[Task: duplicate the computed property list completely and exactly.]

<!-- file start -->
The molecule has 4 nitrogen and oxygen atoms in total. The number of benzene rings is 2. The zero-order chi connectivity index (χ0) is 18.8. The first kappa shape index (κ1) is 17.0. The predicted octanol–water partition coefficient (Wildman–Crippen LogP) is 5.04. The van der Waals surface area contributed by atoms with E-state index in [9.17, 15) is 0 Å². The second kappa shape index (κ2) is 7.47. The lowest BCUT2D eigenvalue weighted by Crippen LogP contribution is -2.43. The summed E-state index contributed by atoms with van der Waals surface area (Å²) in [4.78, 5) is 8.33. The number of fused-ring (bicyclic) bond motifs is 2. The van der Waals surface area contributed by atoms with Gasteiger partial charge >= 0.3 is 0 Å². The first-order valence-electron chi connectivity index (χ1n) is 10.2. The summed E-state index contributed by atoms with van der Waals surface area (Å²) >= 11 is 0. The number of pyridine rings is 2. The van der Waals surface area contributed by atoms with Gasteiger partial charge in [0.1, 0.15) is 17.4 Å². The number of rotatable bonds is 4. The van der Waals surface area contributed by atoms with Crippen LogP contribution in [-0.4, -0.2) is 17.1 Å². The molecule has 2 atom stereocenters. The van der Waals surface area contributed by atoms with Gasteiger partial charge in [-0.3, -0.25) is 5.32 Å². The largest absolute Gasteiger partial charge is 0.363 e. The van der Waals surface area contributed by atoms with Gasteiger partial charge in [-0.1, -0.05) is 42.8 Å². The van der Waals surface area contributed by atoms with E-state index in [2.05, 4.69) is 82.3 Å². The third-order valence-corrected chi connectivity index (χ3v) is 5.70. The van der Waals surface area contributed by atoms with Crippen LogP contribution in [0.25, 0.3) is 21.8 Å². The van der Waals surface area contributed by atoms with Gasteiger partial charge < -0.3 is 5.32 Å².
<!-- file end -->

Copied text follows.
The molecule has 4 nitrogen and oxygen atoms in total. The number of benzene rings is 2. The zero-order chi connectivity index (χ0) is 18.8. The first kappa shape index (κ1) is 17.0. The predicted octanol–water partition coefficient (Wildman–Crippen LogP) is 5.04. The van der Waals surface area contributed by atoms with E-state index in [9.17, 15) is 0 Å². The second kappa shape index (κ2) is 7.47. The lowest BCUT2D eigenvalue weighted by Crippen LogP contribution is -2.43. The summed E-state index contributed by atoms with van der Waals surface area (Å²) in [4.78, 5) is 8.33. The number of fused-ring (bicyclic) bond motifs is 2. The van der Waals surface area contributed by atoms with Gasteiger partial charge >= 0.3 is 0 Å². The first-order valence-electron chi connectivity index (χ1n) is 10.2. The summed E-state index contributed by atoms with van der Waals surface area (Å²) >= 11 is 0. The number of pyridine rings is 2. The van der Waals surface area contributed by atoms with Gasteiger partial charge in [0.1, 0.15) is 17.4 Å². The number of rotatable bonds is 4. The van der Waals surface area contributed by atoms with Crippen LogP contribution in [-0.4, -0.2) is 17.1 Å². The molecule has 2 atom stereocenters. The van der Waals surface area contributed by atoms with Gasteiger partial charge in [-0.3, -0.25) is 5.32 Å². The largest absolute Gasteiger partial charge is 0.363 e. The van der Waals surface area contributed by atoms with Gasteiger partial charge in [-0.1, -0.05) is 42.8 Å². The van der Waals surface area contributed by atoms with E-state index in [2.05, 4.69) is 82.3 Å². The third-order valence-corrected chi connectivity index (χ3v) is 5.70. The van der Waals surface area contributed by atoms with Crippen LogP contribution in [0.25, 0.3) is 21.8 Å². The van der Waals surface area contributed by atoms with Gasteiger partial charge < -0.3 is 5.32 Å².